I always believe that whatever happens is for the best. She should, at least, have had the option to say no. Imposing decisions like these is just the beginning. No matter how much time and energy she has invested in this relation, it is nothing compared to the rest of her life. Eight months is nothing compared to the remaining 50-60 years of her life. In the long-run, it won't even matter.

I hope her family understands that she needs their support now more than ever. She shouldn’t be demonized to wanting to live life a certain way. At another time, he might have been the right guy for her. But right now their priorities are different. She wants to spend time with him alone and get to know him. He wants his house full of people with zero privacy.

Privacy. The concept is so alien to some people. It is spoken in whispers like it is criminal to want it. Not everyone wants to get married by 22, have a kid by 23, and call it life. She wants to travel the world with her husband. Build memories that last a lifetime. What is wrong in wanting that? Not everyone is the same. How can you expect someone else to give up their dreams because they don’t fit in with yours?

I think that people who agree with everything someone asks them to do, have some deep-rooted issues. They probably assume they are not good enough or are dependent in some way. Too scared to antagonize their ‘savior’.  Or some ulterior motive. Like her not-to-be-future-sister-in-law who lives with her in-laws, wakes up at 5 in the morning, goes to work, and then comes home to daily chores. She thought that the SIL was some superwoman, so she asked her the secret of her success. The SIL replied- ‘Look at the brighter side, I don’t need a nanny for my kids. They are not going to live more than ten years anyways.’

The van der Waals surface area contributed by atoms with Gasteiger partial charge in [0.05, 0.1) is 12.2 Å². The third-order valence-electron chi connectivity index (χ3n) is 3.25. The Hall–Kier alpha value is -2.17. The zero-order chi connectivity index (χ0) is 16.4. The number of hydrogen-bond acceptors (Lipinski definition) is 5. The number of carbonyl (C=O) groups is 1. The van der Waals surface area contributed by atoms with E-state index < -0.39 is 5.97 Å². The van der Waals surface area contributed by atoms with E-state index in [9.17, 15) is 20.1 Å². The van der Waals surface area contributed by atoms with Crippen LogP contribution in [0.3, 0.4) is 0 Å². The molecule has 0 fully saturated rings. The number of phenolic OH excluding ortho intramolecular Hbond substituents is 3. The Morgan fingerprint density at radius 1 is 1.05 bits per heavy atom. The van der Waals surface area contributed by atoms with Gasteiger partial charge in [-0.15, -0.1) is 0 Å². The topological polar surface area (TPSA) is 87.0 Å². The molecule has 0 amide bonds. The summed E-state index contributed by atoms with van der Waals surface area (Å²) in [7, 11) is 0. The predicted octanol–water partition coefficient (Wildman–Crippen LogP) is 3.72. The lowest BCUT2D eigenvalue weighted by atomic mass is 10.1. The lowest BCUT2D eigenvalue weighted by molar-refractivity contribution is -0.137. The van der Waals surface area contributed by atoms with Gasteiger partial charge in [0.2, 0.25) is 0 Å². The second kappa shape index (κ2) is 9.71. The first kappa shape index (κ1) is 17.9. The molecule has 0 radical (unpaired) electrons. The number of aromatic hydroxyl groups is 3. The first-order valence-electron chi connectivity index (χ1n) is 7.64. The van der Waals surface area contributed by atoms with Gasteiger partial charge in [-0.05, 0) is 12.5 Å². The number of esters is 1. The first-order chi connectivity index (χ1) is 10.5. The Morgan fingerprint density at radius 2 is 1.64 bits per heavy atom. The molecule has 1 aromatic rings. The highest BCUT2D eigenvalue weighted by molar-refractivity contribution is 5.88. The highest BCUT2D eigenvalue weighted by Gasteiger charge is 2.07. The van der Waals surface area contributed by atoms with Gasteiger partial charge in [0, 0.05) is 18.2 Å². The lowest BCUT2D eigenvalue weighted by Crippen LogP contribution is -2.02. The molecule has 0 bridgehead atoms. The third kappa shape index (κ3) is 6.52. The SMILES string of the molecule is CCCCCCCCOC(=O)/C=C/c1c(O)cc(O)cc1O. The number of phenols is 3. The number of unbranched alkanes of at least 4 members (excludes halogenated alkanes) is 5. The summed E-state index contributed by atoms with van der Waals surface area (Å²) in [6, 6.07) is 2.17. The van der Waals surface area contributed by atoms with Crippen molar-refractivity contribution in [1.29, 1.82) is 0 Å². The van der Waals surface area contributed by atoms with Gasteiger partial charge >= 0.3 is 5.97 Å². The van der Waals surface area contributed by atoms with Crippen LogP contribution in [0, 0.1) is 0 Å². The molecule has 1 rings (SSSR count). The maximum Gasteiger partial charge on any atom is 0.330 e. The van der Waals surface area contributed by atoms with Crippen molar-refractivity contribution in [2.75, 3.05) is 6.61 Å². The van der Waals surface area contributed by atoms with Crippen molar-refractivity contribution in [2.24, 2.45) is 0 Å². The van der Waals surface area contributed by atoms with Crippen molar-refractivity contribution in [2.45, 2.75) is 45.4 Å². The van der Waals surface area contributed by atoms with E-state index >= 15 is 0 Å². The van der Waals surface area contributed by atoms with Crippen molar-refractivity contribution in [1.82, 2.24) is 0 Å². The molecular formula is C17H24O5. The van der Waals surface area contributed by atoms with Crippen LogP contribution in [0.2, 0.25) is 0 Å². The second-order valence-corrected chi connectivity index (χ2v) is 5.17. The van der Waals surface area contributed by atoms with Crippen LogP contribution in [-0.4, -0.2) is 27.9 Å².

You need to have an icy, calculating heart to think of the death of a person as your only relief. If I had issues with someone, I’d want to work it out – not pray for their death. My friend is a genuine person to have refused what she thinks she can not handle rather than pretend to be okay with it or try to manipulate the situation to her advantage.

 I hope she finds her happiness with or without him.

Thursday, April 28, 2016

My impressions about Vienna

I believe that when we visit a place, we bring a unique perspective with us. And no matter how many people have been there before us, how many travel logs we read or shows we watch - when we experience something with our senses first-hand, we form impressions that are truly ours.

Most of us are no different from Columbus or Neil Armstrong- the first stranger in an alien land. The small town girl who marvels at the city lights for the first time, pilgrims who make arduous journeys overseas, the foodie who seeks to taste exotic flavors in foreign lands, even the mother who finds the courage to visit her children settled abroad after having spent her whole life in the same neighborhood. We are all explorers. Maybe not celebrated or renowned, but in no small measure either.

One of my favorite ways to explore a new city is to walk in it. I use Google Maps on my phone to get a general direction of my destination, then grab my camera and some comfortable shoes and set out. It is best if the weather is sunny and breezy, but a light drizzle never mars my spirits. You can take some amazing pictures of an overcast sky, which you would miss on a sunny day.